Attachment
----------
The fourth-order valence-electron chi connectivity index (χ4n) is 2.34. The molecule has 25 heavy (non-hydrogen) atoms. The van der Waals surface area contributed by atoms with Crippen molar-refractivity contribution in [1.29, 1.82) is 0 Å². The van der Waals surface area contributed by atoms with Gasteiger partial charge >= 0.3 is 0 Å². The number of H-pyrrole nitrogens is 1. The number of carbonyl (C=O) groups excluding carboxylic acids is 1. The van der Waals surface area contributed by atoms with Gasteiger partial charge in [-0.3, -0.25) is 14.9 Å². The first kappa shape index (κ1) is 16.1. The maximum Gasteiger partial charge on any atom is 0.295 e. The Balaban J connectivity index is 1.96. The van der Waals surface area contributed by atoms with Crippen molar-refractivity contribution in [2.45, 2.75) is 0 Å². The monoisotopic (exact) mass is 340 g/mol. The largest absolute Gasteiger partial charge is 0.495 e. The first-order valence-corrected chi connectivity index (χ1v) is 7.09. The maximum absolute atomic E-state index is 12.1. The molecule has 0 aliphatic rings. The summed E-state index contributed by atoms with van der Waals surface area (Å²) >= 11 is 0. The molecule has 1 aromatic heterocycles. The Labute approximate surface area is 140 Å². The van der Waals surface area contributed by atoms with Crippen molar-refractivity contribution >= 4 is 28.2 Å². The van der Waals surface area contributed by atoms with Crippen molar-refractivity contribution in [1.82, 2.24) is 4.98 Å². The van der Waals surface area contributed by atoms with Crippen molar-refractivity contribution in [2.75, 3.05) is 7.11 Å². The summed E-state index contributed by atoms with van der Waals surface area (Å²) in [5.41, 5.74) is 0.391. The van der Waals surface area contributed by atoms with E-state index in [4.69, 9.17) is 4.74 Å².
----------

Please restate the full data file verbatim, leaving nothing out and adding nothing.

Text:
The fourth-order valence-electron chi connectivity index (χ4n) is 2.34. The molecule has 25 heavy (non-hydrogen) atoms. The van der Waals surface area contributed by atoms with Crippen molar-refractivity contribution in [1.29, 1.82) is 0 Å². The van der Waals surface area contributed by atoms with Gasteiger partial charge >= 0.3 is 0 Å². The number of H-pyrrole nitrogens is 1. The number of carbonyl (C=O) groups excluding carboxylic acids is 1. The van der Waals surface area contributed by atoms with Gasteiger partial charge in [-0.3, -0.25) is 14.9 Å². The first kappa shape index (κ1) is 16.1. The maximum Gasteiger partial charge on any atom is 0.295 e. The Balaban J connectivity index is 1.96. The van der Waals surface area contributed by atoms with Crippen molar-refractivity contribution in [2.45, 2.75) is 0 Å². The monoisotopic (exact) mass is 340 g/mol. The largest absolute Gasteiger partial charge is 0.495 e. The first-order valence-corrected chi connectivity index (χ1v) is 7.09. The maximum absolute atomic E-state index is 12.1. The molecule has 0 aliphatic rings. The summed E-state index contributed by atoms with van der Waals surface area (Å²) >= 11 is 0. The molecule has 1 aromatic heterocycles. The Labute approximate surface area is 140 Å². The van der Waals surface area contributed by atoms with Crippen molar-refractivity contribution >= 4 is 28.2 Å². The van der Waals surface area contributed by atoms with Crippen molar-refractivity contribution in [1.82, 2.24) is 4.98 Å². The van der Waals surface area contributed by atoms with Crippen molar-refractivity contribution in [2.75, 3.05) is 7.11 Å². The summed E-state index contributed by atoms with van der Waals surface area (Å²) in [5.41, 5.74) is 0.391. The van der Waals surface area contributed by atoms with E-state index in [4.69, 9.17) is 4.74 Å².